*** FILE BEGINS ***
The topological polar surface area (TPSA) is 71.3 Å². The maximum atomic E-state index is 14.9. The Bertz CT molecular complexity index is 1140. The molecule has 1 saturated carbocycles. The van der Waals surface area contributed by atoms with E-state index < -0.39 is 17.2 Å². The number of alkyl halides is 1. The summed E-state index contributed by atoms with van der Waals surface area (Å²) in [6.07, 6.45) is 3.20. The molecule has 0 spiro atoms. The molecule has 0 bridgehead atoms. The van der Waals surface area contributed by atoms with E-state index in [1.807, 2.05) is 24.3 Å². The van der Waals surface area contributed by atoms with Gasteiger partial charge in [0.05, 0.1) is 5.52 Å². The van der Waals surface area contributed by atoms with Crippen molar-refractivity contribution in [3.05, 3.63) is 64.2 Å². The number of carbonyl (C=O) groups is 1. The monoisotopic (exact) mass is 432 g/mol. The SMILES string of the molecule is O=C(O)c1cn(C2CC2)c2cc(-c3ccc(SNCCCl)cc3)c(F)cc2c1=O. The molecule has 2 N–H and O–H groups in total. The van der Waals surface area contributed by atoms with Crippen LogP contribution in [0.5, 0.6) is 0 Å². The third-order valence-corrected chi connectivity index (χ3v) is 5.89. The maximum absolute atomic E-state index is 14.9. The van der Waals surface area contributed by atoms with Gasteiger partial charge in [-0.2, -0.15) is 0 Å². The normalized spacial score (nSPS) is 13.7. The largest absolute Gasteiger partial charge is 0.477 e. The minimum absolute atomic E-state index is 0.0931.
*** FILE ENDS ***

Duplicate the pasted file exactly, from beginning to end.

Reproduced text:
The topological polar surface area (TPSA) is 71.3 Å². The maximum atomic E-state index is 14.9. The Bertz CT molecular complexity index is 1140. The molecule has 1 saturated carbocycles. The van der Waals surface area contributed by atoms with E-state index < -0.39 is 17.2 Å². The number of alkyl halides is 1. The summed E-state index contributed by atoms with van der Waals surface area (Å²) in [6.07, 6.45) is 3.20. The molecule has 0 spiro atoms. The molecule has 0 bridgehead atoms. The van der Waals surface area contributed by atoms with E-state index in [1.807, 2.05) is 24.3 Å². The van der Waals surface area contributed by atoms with Gasteiger partial charge in [0.05, 0.1) is 5.52 Å². The van der Waals surface area contributed by atoms with Crippen molar-refractivity contribution in [3.05, 3.63) is 64.2 Å². The number of carbonyl (C=O) groups is 1. The monoisotopic (exact) mass is 432 g/mol. The SMILES string of the molecule is O=C(O)c1cn(C2CC2)c2cc(-c3ccc(SNCCCl)cc3)c(F)cc2c1=O. The molecule has 2 N–H and O–H groups in total. The van der Waals surface area contributed by atoms with Crippen LogP contribution in [0.5, 0.6) is 0 Å². The third-order valence-corrected chi connectivity index (χ3v) is 5.89. The maximum absolute atomic E-state index is 14.9. The van der Waals surface area contributed by atoms with Gasteiger partial charge in [-0.2, -0.15) is 0 Å². The normalized spacial score (nSPS) is 13.7. The largest absolute Gasteiger partial charge is 0.477 e. The minimum absolute atomic E-state index is 0.0931.